When summer kicks in, air conditioners provide an instant relief. They cool houses and buildings, making it bearable for people to complete demanding tasks despite high temperatures. While they were once considered luxury appliances, they have become a necessity in every household and commercial establishment, ideal for meeting comfort needs.
The thing is, however, the use of air conditioners could also cause potential problems, like indoor air contamination. This is especially true if you use the appliance excessively, but skip regular maintenance. The dirty air filters can trap dust, smoke, and other unwanted airborne particles, providing an ideal environment for fungi to grow and multiply.
As air conditioners continue to cool spaces, the filter is then filled with particles. This can make the appliance somehow efficient, but it can also increase resistance and reduce airflow. This is why air conditioning repair experts in Draper suggest cleaning or changing the filters as necessary. This will improve airflow and help the appliance perform efficiently.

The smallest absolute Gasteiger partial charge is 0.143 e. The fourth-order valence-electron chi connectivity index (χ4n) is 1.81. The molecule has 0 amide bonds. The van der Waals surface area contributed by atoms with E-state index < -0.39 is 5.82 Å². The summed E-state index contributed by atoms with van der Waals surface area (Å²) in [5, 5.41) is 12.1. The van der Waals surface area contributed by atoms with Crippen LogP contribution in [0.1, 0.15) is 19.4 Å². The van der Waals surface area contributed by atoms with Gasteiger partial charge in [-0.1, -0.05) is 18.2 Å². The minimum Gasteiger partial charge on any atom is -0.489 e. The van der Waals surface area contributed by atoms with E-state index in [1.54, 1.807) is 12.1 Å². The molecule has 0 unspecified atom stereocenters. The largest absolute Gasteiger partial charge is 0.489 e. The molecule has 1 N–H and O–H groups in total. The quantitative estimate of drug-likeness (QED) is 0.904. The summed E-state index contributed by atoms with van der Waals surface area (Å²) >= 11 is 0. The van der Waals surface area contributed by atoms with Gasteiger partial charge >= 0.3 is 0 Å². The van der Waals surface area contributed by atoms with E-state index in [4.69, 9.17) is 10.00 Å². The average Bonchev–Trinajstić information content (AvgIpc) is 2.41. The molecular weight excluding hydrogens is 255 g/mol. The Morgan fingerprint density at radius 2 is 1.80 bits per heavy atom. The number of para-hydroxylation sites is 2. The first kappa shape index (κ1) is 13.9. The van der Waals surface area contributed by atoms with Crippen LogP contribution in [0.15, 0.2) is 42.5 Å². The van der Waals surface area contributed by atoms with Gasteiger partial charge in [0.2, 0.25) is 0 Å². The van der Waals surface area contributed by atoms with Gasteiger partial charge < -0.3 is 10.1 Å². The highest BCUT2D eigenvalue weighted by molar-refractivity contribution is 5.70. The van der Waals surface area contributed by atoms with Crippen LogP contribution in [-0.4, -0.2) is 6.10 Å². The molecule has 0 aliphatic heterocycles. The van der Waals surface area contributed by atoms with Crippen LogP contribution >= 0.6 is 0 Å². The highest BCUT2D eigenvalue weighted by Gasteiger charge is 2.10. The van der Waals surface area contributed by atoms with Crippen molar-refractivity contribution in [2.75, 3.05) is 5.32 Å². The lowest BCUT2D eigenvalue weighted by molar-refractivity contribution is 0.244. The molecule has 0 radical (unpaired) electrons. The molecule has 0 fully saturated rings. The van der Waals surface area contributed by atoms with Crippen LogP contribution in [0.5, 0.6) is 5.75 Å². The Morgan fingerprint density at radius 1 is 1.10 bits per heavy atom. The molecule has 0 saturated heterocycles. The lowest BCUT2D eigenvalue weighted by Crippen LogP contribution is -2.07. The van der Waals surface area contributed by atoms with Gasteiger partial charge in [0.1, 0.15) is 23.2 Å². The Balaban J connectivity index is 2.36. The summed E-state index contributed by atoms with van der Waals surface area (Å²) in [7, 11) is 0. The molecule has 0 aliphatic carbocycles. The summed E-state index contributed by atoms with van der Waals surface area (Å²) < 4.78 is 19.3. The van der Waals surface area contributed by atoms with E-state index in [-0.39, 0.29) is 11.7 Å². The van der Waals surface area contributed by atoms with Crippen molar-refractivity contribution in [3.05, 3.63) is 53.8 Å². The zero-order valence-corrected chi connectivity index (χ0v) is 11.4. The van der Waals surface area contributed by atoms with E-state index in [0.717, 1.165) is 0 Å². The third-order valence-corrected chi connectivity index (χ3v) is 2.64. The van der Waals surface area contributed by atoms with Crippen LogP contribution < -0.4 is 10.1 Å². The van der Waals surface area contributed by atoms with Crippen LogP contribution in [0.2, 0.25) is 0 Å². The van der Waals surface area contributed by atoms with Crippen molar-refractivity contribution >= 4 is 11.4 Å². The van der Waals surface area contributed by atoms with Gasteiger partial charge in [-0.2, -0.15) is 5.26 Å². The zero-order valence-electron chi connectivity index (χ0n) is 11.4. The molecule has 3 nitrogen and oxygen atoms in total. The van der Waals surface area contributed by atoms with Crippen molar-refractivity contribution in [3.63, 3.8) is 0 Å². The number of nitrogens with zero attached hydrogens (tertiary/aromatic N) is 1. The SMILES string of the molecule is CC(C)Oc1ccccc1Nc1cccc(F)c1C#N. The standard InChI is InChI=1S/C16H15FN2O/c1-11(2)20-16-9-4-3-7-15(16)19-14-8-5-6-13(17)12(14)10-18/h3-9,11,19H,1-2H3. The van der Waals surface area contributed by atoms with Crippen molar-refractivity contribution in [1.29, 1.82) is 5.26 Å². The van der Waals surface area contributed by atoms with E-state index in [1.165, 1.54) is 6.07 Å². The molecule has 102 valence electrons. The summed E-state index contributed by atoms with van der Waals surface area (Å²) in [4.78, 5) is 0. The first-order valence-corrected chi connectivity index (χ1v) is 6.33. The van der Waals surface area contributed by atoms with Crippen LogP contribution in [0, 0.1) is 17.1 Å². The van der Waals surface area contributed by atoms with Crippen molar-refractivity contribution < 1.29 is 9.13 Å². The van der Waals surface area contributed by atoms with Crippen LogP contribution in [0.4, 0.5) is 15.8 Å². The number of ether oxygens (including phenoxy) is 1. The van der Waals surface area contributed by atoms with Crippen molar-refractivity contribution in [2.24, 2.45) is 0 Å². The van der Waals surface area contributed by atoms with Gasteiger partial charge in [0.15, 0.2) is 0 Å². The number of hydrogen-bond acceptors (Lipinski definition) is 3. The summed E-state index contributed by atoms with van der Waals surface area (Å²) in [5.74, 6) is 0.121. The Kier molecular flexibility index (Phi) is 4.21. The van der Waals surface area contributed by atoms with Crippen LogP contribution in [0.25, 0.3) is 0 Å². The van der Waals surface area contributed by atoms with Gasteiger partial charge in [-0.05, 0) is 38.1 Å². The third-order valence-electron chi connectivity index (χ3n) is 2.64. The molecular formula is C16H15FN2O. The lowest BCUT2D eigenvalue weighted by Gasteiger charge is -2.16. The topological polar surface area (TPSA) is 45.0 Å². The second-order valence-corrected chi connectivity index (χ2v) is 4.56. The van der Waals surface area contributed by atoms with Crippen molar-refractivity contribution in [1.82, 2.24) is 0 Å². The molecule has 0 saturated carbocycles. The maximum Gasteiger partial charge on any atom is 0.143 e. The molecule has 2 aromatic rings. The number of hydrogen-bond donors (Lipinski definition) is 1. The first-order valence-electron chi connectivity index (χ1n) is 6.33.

Nasty Airborne Particles
Dirty and improperly maintained appliances can encourage fungi and mold buildup. This can trigger allergy symptoms, as well as fatigue, sore throat, coughing, and asthma attacks. The sad part is, other nasty airborne particles and particles could also be hidden in split air conditioning systems and pose respiratory health hazards.
High humidity can cause mold and fungi to accumulate inside the units. Condensation may also form in the ducts and coils, providing an ideal environment for mold spores to grow and thrive. This accelerates the growth of other natural organisms and facilitates the natural decomposition processes of animal and plant matter. This then affects the AC’s performance, compromising the airflow.
It is best to keep up with routine maintenance like cleaning or changing. It is never advisable to take out the filter just to deal with low airflow issues. The particles and allergens that would have been trapped in the filters will accumulate in the evaporator coil. This would eventually cause more problems and lead to appliance failure.